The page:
One of our appearances was at the Carrier Dome in Syracuse, NY, and the cheapskates who arranged the tour booked us rooms at a place called the Dome Hotel (which I just Googled to make sure it doesn’t still exists – and it doesn’t, thank God). It was the scariest place I’d ever seen, and I was expected to sleep there! But it wasn’t just the ‘Old Chelsea Hotel of yesteryear meets heroin den’ ambiance…it was the elevator operator. A dead ringer for the crypt keeper, he had tattoos on his knuckles that looked like he’d done them himself with a sewing needle and a Bic pen. I was terrified of him, so I made small talk to perhaps win him over. I thought if we had a human connection, maybe he wouldn’t murder me in my sleep.

“Interesting tattoos you got there,” I said, feigning interest.

“I got ‘em on the ‘inside,’” he said.

Initially, I thought that meant there was such a thing as internal tattoos and he had a few somewhere inside his body. I later learned that “on the inside” was a euphemism for prison, which I’m very glad I didn’t know back then.

So these are my associations with tattoos. Only people who served in the Navy, or served time, have them.

It was this connotation that caused me to have underwhelming enthusiasm about helping my own mother to get one.

However, she hadn’t yet asked for the third time – until that November. She called me two weeks before Thanksgiving and asked me if I’d make an appointment to have it done on Black Friday. Now I had to believe she was serious.

“I’ll get it done by the end of the day,” I told her.

So, I called Big Joe & Sons Tattooing in Yonkers. I learned that tattoo parlors aren’t like beauty parlors. You don’t need an appointment.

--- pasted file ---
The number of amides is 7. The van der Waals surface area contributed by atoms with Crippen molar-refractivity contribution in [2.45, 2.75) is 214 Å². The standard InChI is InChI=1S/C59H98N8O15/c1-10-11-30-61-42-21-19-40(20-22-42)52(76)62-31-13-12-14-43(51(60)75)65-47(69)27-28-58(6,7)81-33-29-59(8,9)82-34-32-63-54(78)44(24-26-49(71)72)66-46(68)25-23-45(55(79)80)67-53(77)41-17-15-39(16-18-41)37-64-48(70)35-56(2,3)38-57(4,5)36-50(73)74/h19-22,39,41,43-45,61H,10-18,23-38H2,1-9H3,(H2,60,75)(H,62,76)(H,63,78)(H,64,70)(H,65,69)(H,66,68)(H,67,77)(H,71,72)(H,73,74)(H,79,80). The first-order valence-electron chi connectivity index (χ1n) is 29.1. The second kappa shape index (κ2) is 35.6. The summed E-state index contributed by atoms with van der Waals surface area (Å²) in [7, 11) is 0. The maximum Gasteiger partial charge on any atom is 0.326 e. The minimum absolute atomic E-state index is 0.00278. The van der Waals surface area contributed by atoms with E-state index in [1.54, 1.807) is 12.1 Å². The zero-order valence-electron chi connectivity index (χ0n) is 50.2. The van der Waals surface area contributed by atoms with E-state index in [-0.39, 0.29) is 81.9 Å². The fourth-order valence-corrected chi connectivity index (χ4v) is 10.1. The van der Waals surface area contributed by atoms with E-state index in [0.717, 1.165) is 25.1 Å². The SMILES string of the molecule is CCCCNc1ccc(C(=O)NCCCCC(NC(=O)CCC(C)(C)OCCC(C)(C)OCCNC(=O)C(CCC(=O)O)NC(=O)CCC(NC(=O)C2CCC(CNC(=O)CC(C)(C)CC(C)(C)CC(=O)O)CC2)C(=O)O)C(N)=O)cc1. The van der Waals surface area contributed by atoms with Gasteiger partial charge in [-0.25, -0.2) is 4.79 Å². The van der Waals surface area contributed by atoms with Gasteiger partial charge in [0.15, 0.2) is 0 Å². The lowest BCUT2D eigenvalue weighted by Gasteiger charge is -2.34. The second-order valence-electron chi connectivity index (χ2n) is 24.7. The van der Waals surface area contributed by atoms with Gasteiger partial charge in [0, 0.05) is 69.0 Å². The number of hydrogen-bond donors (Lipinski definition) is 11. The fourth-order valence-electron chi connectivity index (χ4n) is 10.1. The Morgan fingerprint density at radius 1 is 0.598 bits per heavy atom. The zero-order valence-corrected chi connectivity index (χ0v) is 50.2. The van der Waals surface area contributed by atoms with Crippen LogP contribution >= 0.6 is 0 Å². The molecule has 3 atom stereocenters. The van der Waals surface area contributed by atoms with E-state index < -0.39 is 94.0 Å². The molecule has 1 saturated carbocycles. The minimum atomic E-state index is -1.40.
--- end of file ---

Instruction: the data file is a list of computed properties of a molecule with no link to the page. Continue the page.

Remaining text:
Fast forward to Thanksgiving Day. I had 33 hungry people packing my house, waiting for grub. My mother kept pulling me aside to say how excited she was. Every time my mother caught my eye she’d wink, or giggle. As promised, I had told no one in the family. I did talk to two of my closest girlfriends who immediately elevated my mother to Rock Star status.

Finally, Black Friday was upon us – or, as I will forever refer to it, Red and Black Friday.   While everyone else was heading to the mall, my mother and I headed off to Big Joe & Sons.

As we entered, I saw an older woman, I’d guess about 75-years-old, paying at the counter. When she left, I asked the employee, “Is it National Nana Gets A Tattoo Day?”

The girl answered in earnest, “We do nipple piercing, too.”

Ooooooookay.

When it was my mother’s turn, she showed the pattern to the tattoo artist who, I must confess, really seemed to be talented. He showed us how he was going to add some shading and highlighting to give the ladybug more dimension.

While that made me feel a little better, I could not get past the idea that I was party to something that would come back to bite me. What if something bad happens? What if my mother gets an infection? What if my father has a fit and divorces her after nearly 60 years of marriage? But we were already in too deep; she was leaning over a chair and her pants were shimmied down, exposing the back of her hip.

The tattoo artist made lively banter with my mother, (they were sort of flirting, actually) and told her about watercolor tattoos and glow-in-the-dark tattoos, and about the most painful part of a man’s body on which to get a tattoo (take your mind out of the gutter! It’s his ribs, potty brain!).

The whole time, I sat in a chair, watching this surreal scene and wondering if I should revise the Rule Of Three to make it the Rule Of Ask Someone Else Why Don’t Ya. But when all was said and done, the tattoo actually looked quite nice. And I did get a little thrill that my mother had trusted me with her secret – which I had to keep until the following February, on her 80th birthday, when she unveiled her ink to the family.

So yes…we’ve all had some wonderful moments and memories with our mom’s. Some of us remember sitting with our moms, sipping cocoa at an outdoor café. Some of us have felt the touch of their comforting love and generosity in times when we needed bolstering and some of us have taken our moms to Big Joe & Sons for her first, and hopefully, her last tattoo.